That’s the good news, the bad news is Barb has not caught a fish yet and our guide makes it his personal mission in life to make sure she does. She’d had a number of strikes so far but was unable to land anything. Being the gentleman that I am (and also because Jim told me to) I let Barb and Jim go ahead so they could have the “fresh” water to work. Barb had some more opportunities but still no hook-ups.

I guess I got impatient in the back and when Jim wanted Barb to re-rig and fish a deeper hole I decided to go ahead of them and explore the new water. It all went well for a minute or two. I got to a deep spot and decided to climb a few rocks in order to get to a perfect, trout looking spot ahead.  I climbed up the rock and as I stepped down on the other side my knee went out (old basketball injury). I went down like I was shot. Bounced off the rock and now horizontal, half in the water and half out… but I was facing up stream and my waders were filling up fast! I gotta tell you it was not a fun event. I felt like I was being dragged under water. I was clinging to the rock like I was on the edge of Everest. I managed to pull myself onto a flat spot, waders filled with 58 degree water, and look back down stream. What do I see? Barb and Jim pretty much laughing at me. They claim they were shouting, trying to see if I needed help, but they sure weren’t heading my direction! They claim this all happened in about 18 inches of water but by my memory it was about 10 feet deep!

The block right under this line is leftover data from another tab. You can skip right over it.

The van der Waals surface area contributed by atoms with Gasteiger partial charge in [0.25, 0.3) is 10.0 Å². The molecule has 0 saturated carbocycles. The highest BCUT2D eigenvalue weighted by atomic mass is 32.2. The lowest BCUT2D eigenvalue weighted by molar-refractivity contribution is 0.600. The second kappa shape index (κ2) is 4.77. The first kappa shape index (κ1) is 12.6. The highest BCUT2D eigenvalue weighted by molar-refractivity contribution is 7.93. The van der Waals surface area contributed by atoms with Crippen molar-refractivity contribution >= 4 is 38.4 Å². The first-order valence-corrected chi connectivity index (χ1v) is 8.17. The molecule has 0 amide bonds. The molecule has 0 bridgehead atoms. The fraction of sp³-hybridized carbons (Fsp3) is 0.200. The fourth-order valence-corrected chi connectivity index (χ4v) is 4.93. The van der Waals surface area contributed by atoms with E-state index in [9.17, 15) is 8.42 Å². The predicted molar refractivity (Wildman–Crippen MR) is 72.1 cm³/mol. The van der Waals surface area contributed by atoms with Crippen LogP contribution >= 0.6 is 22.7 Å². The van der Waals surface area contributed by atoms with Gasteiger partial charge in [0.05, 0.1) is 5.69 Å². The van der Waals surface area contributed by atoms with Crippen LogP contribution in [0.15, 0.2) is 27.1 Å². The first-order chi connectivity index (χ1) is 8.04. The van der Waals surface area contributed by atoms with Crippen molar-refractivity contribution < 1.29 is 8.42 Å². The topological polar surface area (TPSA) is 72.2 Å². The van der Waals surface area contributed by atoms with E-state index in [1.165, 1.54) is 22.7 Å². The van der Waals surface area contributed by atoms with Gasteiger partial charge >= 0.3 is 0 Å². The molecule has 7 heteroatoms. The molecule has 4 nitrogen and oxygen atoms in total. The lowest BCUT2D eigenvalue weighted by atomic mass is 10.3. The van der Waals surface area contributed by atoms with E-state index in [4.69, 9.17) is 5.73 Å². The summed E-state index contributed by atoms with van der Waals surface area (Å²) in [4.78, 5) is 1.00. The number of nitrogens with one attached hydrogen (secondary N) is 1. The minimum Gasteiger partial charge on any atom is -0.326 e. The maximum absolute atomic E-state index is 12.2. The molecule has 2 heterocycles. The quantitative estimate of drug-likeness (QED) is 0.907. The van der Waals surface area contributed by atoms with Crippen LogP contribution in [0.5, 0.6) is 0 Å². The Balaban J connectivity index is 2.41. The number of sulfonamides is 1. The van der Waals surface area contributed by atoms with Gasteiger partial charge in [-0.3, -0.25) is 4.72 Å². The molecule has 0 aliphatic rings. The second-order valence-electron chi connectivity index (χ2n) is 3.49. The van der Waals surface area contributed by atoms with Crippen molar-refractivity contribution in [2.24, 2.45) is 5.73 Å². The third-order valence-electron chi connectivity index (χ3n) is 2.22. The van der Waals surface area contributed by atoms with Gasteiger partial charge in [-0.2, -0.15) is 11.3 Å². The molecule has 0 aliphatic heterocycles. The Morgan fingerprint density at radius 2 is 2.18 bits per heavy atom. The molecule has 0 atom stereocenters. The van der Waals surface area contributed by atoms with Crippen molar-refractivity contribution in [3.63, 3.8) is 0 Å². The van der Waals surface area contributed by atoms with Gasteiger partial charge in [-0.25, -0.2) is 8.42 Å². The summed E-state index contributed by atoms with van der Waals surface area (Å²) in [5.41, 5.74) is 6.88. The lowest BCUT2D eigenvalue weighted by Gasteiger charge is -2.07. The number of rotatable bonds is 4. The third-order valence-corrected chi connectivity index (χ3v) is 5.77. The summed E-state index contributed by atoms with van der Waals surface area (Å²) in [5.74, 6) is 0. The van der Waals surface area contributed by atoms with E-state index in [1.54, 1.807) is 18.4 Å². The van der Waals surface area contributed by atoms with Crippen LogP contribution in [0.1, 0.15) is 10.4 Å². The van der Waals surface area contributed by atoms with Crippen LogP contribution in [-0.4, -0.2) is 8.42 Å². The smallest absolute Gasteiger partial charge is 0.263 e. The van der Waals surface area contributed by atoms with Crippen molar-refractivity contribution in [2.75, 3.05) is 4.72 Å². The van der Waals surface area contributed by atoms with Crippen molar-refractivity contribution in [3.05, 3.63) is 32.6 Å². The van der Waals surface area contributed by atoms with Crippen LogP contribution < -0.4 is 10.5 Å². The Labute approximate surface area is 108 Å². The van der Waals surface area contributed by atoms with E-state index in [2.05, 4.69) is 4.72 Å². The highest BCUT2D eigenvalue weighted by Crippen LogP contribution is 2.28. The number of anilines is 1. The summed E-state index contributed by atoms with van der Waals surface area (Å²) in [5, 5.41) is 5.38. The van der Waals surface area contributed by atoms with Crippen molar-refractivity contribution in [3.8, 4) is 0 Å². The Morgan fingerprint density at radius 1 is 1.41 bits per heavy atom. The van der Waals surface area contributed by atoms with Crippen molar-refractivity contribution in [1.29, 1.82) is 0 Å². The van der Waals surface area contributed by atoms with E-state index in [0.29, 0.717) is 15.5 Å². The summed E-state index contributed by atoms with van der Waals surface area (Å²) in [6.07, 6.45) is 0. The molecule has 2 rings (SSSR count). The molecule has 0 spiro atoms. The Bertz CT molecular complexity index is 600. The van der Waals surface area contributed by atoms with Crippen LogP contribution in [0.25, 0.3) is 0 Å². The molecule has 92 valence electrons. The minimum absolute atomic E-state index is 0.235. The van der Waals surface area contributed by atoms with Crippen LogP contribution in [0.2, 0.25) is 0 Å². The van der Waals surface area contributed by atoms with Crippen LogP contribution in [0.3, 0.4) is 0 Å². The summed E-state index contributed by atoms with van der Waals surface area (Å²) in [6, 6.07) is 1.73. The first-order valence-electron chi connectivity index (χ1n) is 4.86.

I emptied my waders and onward we moved upstream. Barb had a few more opportunities but was unable to land her first fly fish. I had another hook up that didn’t get landed.

All the while our guide, Mr. Jones, was helpful and good spirited. We didn’t catch many fish but we had a great time. The weather was as spectacular as the the scenery and spending a half day walking up a beautiful river is hard to beat. Even with my near death experience it was a perfect day on the river.

And, oh yea, did I mention that the camera Barb told me not to bring was in my waders when I fell in? That didn’t go over well. Uhhh, no pictures for this post.